On Tuesday, 17 September 2019 at 14:06:06 UTC, Stefan Koch 
 wrote:
 On Tuesday, 17 September 2019 at 11:42:51 UTC, Per Nordlöw 
 wrote:
 strangeloop talk here:

 https://www.youtube.com/watch?v=c1UBJbfR-H0

 and github repo here:

 https://github.com/plasma-umass/Mesh

 Sounds to me like making D's GC precise by default to enable 
 memory compaction is worth pursuing.
(Mesh co-author here) FWIW, Mesh eliminates the need for precise garbage collection.
 I've just skimmed the paper.
 It seems that all this does is to defragment the memory at 
 runtime.
"all this does"?? That's a lot! :) Mesh is the first system to automatically perform defragmentation for C-like languages. -- emery PS We'd love to see it adopted by D, and we welcome comments and pull requests!
Hi Emery, I didn't mean to sound patronizing. :-/ The Paper is well written and easy to understand. I wish more papers were like yours. Cheers
Sep 22
prev sibling parent Andrei Alexandrescu <SeeWebsiteForEmail erdani.com> writes:
On 9/22/19 12:12 PM, Emery Berger wrote:
 On Tuesday, 17 September 2019 at 14:06:06 UTC, Stefan Koch wrote:
 On Tuesday, 17 September 2019 at 11:42:51 UTC, Per Nordlöw wrote:
 strangeloop talk here:

 https://www.youtube.com/watch?v=c1UBJbfR-H0

 and github repo here:

 https://github.com/plasma-umass/Mesh

 Sounds to me like making D's GC precise by default to enable memory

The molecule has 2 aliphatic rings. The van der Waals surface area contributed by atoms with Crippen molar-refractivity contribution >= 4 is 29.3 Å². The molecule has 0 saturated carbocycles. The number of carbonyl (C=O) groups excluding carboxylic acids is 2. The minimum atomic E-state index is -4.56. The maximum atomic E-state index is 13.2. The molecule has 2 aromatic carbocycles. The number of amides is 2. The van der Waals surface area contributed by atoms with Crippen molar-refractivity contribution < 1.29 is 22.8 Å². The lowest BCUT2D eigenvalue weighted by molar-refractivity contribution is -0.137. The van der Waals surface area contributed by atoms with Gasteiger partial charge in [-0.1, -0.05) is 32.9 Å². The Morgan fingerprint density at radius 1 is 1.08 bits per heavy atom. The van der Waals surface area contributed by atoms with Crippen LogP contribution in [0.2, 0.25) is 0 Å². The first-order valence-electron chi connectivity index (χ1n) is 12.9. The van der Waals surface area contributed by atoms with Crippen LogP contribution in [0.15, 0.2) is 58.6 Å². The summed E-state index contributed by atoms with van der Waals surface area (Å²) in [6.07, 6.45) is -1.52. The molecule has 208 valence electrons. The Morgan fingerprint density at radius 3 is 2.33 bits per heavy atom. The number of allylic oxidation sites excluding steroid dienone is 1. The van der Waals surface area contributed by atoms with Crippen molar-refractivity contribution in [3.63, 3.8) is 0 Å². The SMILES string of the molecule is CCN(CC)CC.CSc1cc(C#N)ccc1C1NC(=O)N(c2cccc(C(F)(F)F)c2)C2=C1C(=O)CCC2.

compaction is worth pursuing.
(Mesh co-author here) FWIW, Mesh eliminates the need for precise garbage collection.
 I've just skimmed the paper.
 It seems that all this does is to defragment the memory at runtime.
"all this does"?? That's a lot! :) Mesh is the first system to automatically perform defragmentation for C-like languages. -- emery PS We'd love to see it adopted by D, and we welcome comments and pull requests!
Thanks, Emery. I'm cc'ing my students with this and will make the point to consider this a possible project for our upcoming students. Also, we should put this on the ideas page for GSoC and SAoC.
Sep 23
prev sibling next sibling parent reply Gregor =?UTF-8?B?TcO8Y2ts?= <gregormueckl gmx.de> writes:
On Tuesday, 17 September 2019 at 11:42:51 UTC, Per Nordlöw wrote:
 strangeloop talk here:

 https://www.youtube.com/watch?v=c1UBJbfR-H0

 and github repo here: